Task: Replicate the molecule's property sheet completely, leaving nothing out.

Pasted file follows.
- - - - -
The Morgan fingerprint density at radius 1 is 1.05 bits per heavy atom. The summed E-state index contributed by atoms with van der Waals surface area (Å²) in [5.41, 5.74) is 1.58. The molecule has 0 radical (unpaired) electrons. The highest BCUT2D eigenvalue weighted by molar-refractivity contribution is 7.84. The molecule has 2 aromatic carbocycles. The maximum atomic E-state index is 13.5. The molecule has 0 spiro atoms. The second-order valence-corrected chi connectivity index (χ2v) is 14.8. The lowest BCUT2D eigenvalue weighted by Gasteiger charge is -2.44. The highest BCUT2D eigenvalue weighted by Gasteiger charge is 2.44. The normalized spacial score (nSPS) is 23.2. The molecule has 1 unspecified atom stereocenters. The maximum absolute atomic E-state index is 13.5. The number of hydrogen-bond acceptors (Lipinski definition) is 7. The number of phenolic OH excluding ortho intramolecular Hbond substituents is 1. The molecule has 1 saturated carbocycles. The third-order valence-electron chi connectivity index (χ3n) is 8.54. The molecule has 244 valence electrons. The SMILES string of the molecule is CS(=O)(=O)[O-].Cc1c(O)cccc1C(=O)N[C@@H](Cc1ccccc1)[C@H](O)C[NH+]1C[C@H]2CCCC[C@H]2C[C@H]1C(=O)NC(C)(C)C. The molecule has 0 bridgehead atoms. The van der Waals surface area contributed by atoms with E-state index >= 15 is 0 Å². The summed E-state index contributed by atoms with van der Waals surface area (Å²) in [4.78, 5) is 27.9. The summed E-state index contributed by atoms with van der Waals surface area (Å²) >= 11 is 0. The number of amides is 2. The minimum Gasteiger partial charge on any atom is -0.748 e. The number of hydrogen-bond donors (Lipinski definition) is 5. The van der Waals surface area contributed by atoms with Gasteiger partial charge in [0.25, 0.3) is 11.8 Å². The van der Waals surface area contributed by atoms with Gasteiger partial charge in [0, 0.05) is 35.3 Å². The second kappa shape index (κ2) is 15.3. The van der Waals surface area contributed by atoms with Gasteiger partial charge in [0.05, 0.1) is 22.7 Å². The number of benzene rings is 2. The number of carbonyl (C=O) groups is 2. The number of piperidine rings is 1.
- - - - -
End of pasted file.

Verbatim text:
The Morgan fingerprint density at radius 1 is 1.05 bits per heavy atom. The summed E-state index contributed by atoms with van der Waals surface area (Å²) in [5.41, 5.74) is 1.58. The molecule has 0 radical (unpaired) electrons. The highest BCUT2D eigenvalue weighted by molar-refractivity contribution is 7.84. The molecule has 2 aromatic carbocycles. The maximum atomic E-state index is 13.5. The molecule has 0 spiro atoms. The second-order valence-corrected chi connectivity index (χ2v) is 14.8. The lowest BCUT2D eigenvalue weighted by Gasteiger charge is -2.44. The highest BCUT2D eigenvalue weighted by Gasteiger charge is 2.44. The normalized spacial score (nSPS) is 23.2. The molecule has 1 unspecified atom stereocenters. The maximum absolute atomic E-state index is 13.5. The number of hydrogen-bond acceptors (Lipinski definition) is 7. The number of phenolic OH excluding ortho intramolecular Hbond substituents is 1. The molecule has 1 saturated carbocycles. The third-order valence-electron chi connectivity index (χ3n) is 8.54. The molecule has 244 valence electrons. The SMILES string of the molecule is CS(=O)(=O)[O-].Cc1c(O)cccc1C(=O)N[C@@H](Cc1ccccc1)[C@H](O)C[NH+]1C[C@H]2CCCC[C@H]2C[C@H]1C(=O)NC(C)(C)C. The molecule has 0 bridgehead atoms. The van der Waals surface area contributed by atoms with E-state index >= 15 is 0 Å². The summed E-state index contributed by atoms with van der Waals surface area (Å²) in [4.78, 5) is 27.9. The summed E-state index contributed by atoms with van der Waals surface area (Å²) >= 11 is 0. The number of amides is 2. The minimum Gasteiger partial charge on any atom is -0.748 e. The number of hydrogen-bond donors (Lipinski definition) is 5. The van der Waals surface area contributed by atoms with Gasteiger partial charge in [0.25, 0.3) is 11.8 Å². The van der Waals surface area contributed by atoms with Gasteiger partial charge in [0, 0.05) is 35.3 Å². The second kappa shape index (κ2) is 15.3. The van der Waals surface area contributed by atoms with Gasteiger partial charge in [0.05, 0.1) is 22.7 Å². The number of benzene rings is 2. The number of carbonyl (C=O) groups is 2. The number of piperidine rings is 1.